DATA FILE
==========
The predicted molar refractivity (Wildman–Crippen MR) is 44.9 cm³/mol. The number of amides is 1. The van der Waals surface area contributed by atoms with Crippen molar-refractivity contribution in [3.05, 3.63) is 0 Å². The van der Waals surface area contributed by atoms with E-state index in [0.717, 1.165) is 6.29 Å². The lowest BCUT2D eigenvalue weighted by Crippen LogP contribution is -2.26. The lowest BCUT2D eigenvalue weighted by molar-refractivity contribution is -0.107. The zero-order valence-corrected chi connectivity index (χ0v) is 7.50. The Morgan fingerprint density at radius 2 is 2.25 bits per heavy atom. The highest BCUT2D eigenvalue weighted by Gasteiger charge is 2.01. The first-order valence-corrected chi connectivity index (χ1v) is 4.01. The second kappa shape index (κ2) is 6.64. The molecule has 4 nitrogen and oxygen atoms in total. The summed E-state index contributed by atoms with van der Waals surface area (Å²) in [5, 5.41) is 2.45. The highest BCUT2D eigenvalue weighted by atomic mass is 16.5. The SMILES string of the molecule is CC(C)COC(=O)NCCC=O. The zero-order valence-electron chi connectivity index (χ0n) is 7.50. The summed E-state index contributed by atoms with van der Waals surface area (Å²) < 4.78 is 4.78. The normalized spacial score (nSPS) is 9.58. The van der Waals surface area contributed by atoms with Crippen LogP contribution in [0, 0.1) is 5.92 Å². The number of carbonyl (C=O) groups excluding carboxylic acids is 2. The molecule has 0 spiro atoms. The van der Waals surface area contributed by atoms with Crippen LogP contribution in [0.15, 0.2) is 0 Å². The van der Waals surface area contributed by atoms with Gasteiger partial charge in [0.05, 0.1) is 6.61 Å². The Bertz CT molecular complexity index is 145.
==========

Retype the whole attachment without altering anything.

The predicted molar refractivity (Wildman–Crippen MR) is 44.9 cm³/mol. The number of amides is 1. The van der Waals surface area contributed by atoms with Crippen molar-refractivity contribution in [3.05, 3.63) is 0 Å². The van der Waals surface area contributed by atoms with E-state index in [0.717, 1.165) is 6.29 Å². The lowest BCUT2D eigenvalue weighted by Crippen LogP contribution is -2.26. The lowest BCUT2D eigenvalue weighted by molar-refractivity contribution is -0.107. The zero-order valence-corrected chi connectivity index (χ0v) is 7.50. The Morgan fingerprint density at radius 2 is 2.25 bits per heavy atom. The highest BCUT2D eigenvalue weighted by Gasteiger charge is 2.01. The first-order valence-corrected chi connectivity index (χ1v) is 4.01. The second kappa shape index (κ2) is 6.64. The molecule has 4 nitrogen and oxygen atoms in total. The summed E-state index contributed by atoms with van der Waals surface area (Å²) in [5, 5.41) is 2.45. The highest BCUT2D eigenvalue weighted by atomic mass is 16.5. The SMILES string of the molecule is CC(C)COC(=O)NCCC=O. The zero-order valence-electron chi connectivity index (χ0n) is 7.50. The summed E-state index contributed by atoms with van der Waals surface area (Å²) < 4.78 is 4.78. The normalized spacial score (nSPS) is 9.58. The van der Waals surface area contributed by atoms with Crippen LogP contribution in [0, 0.1) is 5.92 Å². The number of carbonyl (C=O) groups excluding carboxylic acids is 2. The molecule has 0 spiro atoms. The van der Waals surface area contributed by atoms with Crippen LogP contribution in [0.15, 0.2) is 0 Å². The van der Waals surface area contributed by atoms with Gasteiger partial charge in [0.05, 0.1) is 6.61 Å². The Bertz CT molecular complexity index is 145.